Deposit Insurance

Guaranteed Side Effects

July 9, 2015 - Pensioners line up outside the main gate of the national bank of Greece to withdraw a maximum of 120 euros ($134) in central Athens. Alexandros Michailidis - Depo Photos [ Rechtehinweis: picture alliance / ZUMA Press ]
How best to stop this from happening again?
  • Why it matters

    Why it matters

    Deposit insurance guarantees arguably form the backbone of the entire global financial system. But some economists are starting to ask whether they actually create more risks than they solve.

  • Facts


    • A typical bank account in the United States is insured for up to $250,000 by a state-backed deposit guarantee fund.
    • Individual European Union members also insure bank accounts for up to €100,000.
    • The European Union is considering a common deposit insurance that would pool the risks of bank collapses across the 28-nation bloc.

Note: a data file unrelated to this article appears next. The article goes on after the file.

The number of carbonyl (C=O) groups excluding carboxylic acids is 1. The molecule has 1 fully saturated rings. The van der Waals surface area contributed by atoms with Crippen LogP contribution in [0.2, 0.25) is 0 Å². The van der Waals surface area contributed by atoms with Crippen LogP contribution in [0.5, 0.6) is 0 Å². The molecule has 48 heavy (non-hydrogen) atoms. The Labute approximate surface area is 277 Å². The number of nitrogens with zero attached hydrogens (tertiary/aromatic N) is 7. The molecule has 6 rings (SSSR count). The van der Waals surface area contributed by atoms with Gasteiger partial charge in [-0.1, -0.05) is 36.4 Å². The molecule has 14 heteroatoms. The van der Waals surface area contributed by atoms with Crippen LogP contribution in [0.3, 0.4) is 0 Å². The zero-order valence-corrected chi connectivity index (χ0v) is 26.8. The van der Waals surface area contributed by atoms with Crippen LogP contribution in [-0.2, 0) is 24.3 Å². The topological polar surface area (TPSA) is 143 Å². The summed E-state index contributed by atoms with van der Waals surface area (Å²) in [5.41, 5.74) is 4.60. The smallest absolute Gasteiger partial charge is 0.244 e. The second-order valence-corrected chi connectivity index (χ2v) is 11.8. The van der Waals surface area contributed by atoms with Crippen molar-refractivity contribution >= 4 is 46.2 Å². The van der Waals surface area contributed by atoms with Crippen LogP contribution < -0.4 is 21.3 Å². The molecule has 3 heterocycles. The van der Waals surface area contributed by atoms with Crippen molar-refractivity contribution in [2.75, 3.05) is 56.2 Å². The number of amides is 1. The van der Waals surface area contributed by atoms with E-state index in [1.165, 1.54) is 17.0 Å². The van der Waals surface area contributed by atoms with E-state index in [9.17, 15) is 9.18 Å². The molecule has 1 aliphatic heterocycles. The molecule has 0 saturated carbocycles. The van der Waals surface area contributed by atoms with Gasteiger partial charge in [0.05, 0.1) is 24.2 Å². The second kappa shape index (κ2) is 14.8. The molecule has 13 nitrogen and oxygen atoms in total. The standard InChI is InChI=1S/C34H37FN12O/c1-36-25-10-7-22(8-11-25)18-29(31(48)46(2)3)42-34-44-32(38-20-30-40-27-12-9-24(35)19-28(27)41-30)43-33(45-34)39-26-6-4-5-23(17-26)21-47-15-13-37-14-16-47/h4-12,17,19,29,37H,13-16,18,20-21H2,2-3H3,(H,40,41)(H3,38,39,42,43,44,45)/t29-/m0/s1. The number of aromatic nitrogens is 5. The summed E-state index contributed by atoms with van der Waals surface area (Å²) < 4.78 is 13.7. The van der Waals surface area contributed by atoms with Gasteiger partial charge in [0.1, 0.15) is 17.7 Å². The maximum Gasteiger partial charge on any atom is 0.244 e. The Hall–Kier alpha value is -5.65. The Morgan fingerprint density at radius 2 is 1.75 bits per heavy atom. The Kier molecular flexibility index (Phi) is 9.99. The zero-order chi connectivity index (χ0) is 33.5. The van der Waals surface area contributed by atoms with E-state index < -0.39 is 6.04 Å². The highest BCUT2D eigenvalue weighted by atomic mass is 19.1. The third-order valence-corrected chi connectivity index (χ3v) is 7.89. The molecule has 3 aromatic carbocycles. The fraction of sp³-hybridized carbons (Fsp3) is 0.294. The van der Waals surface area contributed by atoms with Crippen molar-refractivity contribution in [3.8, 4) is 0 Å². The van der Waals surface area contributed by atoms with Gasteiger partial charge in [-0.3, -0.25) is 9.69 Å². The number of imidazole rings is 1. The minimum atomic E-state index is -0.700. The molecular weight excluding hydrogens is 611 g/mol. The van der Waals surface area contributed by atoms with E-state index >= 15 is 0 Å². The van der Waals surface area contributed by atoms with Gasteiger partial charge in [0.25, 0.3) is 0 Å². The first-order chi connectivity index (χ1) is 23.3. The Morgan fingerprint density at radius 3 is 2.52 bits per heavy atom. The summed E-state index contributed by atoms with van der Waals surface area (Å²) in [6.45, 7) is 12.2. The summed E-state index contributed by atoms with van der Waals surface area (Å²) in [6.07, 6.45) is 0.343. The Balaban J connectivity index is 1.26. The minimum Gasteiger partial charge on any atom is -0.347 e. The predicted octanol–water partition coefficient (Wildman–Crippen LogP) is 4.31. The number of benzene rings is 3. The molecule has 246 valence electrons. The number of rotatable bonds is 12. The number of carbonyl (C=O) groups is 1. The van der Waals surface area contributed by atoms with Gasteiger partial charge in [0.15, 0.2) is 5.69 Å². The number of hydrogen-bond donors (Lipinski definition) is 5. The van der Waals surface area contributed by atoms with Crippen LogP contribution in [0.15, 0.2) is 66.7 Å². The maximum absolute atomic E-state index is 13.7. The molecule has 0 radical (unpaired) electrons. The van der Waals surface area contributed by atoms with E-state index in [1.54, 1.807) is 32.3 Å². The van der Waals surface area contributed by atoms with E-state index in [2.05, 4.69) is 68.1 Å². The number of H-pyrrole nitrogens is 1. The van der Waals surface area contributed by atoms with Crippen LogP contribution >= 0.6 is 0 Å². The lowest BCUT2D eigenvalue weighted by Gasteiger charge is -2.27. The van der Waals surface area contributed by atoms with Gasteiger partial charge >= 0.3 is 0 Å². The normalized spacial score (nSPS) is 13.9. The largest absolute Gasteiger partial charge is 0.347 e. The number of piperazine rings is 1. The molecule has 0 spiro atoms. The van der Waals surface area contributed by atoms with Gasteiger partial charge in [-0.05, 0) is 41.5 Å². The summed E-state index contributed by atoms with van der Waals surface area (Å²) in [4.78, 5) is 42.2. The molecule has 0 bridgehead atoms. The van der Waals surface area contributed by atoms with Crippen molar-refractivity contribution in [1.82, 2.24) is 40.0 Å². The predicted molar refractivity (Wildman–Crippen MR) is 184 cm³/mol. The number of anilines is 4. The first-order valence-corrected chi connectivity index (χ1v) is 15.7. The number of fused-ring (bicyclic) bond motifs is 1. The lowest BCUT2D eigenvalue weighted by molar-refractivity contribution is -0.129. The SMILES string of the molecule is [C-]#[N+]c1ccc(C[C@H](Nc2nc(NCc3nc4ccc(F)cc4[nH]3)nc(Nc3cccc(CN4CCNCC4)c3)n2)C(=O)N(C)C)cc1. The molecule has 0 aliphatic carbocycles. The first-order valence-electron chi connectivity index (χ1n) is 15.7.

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What good is deposit insurance really?

It’s a question that Europe needs to ask itself as it mulls creating a continent-wide scheme to protect consumers when a bank goes bust.

Images of Greeks and Cypriots standing outside of banks at the height of the euro-zone’s debt crisis are still etched in the memories of many here in Europe. And yet, the scheme certainly has its detractors, especially in Germany, where policymakers fear that Europe’s largest economy might one day have to foot the bill for the collapse of, say, an Italian bank.

But it’s not just in Germany where state-backed guarantees of bank deposits are now being viewed with some suspicion. A recent study from the United States, which looked at such schemes from around the world, has suggested that insuring customers may actually cause more problems than it solves.

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